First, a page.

To summarize, all eight East Asian economies in our sample show marked increases in the volume share of U.S.-surplus-to-deficit trade for the selected commodity groups, over the 1962-92 period. Since much of the change for the richer economies in the group is concentrated in the technology-intensive category, the evidence is at least suggestive of a product cycle view of trade dynamics. Establishing this firmly would mean distinguishing changes in the production process (technology) from changes in the quantity or quality of capital and labor (inputs), which is beyond our data's capabilities. Our results also provide solid evidence for changing comparative advantage, with human capital accumulation being highlighted for several economies. Thus, our data analysis shows how capital accumulation and technological change, the drivers of the "East Asian miracle", have been reflected in dramatic changes in the pattern of East Asian trade with the United States. The case of Hong Kong, which has developed as more of a financial center and less of a manufacturing base, shows that there are alternative paths for sustained growth. However, the general lesson for countries like Malaysia, Thailand and Indonesia - currently struggling with financial upheaval - remains that technological change, capital accumulation and trade are together the pillars of long run growth.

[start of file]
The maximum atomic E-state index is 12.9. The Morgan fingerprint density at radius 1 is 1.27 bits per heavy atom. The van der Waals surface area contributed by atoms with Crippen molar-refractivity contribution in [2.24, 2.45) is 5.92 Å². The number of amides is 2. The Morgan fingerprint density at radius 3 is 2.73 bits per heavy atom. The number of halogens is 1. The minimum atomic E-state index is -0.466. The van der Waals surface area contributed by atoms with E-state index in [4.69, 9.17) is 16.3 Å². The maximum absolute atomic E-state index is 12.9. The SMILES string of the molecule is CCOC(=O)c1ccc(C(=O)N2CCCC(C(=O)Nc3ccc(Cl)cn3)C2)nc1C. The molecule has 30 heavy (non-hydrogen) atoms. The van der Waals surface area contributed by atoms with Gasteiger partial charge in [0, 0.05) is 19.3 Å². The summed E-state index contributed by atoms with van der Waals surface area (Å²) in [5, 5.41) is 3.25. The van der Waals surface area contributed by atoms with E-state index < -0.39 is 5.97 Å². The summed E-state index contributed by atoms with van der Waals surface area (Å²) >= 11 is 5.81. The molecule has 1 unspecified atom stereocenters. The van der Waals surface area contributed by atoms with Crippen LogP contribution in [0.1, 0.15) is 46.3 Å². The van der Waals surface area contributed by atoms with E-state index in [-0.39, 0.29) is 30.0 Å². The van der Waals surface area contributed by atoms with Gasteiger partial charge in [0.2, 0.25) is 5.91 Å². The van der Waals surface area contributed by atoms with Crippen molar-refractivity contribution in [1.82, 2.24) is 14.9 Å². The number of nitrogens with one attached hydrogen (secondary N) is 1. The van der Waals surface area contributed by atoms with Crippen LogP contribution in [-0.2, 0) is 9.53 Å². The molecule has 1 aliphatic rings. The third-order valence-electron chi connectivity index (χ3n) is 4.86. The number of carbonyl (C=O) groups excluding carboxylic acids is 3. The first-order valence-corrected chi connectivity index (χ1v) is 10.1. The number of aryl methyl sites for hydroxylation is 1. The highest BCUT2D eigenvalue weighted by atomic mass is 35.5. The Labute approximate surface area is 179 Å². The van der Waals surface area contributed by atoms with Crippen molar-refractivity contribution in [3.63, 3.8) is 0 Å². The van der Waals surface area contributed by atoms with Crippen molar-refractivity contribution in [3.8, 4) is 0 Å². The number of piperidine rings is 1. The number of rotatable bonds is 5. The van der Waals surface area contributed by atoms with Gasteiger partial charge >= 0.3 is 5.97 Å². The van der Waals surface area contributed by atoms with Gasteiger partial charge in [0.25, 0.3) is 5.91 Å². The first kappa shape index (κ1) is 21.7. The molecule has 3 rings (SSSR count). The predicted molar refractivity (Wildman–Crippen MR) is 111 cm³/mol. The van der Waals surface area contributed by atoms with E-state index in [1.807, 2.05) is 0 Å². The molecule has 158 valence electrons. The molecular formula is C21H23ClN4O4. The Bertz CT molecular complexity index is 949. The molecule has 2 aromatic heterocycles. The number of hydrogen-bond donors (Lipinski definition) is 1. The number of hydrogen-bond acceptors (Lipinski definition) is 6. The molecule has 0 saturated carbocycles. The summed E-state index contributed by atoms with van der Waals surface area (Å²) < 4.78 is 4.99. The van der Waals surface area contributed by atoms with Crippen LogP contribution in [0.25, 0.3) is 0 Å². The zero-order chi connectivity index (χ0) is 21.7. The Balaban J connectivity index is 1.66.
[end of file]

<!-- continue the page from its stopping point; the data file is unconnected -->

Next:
Mr. Terrie Carolan is with the Civic Education Project, Mendel University, Czech Republic; Mr. Nirvikar Singh teaches at the University of Santa Cruz, California, USA; and Mr. Cyrus Talati is with the World Bank. The views expressed in this article are the authors', and do not necessarily represent those of their affiliated institutions.


Table 1
Hong Kong Indonesia Malaysia Singapore
#Commodities 35 43 39 21
Year 1962 1992 1962 1992 1964 1992 1966 1992

Natural Resource NB -0.01 -0.35 0.08 -10.91 0.73 -0.31 -0.01 -0.01
Natural Resource NV 0.43 0.38 0.05 5.54 0.61 0.17 0.01 0.01
Unskilled Labor NB 0.62 -1.12 0.20 -39.56 3.29 -7.27 1.13 -0.47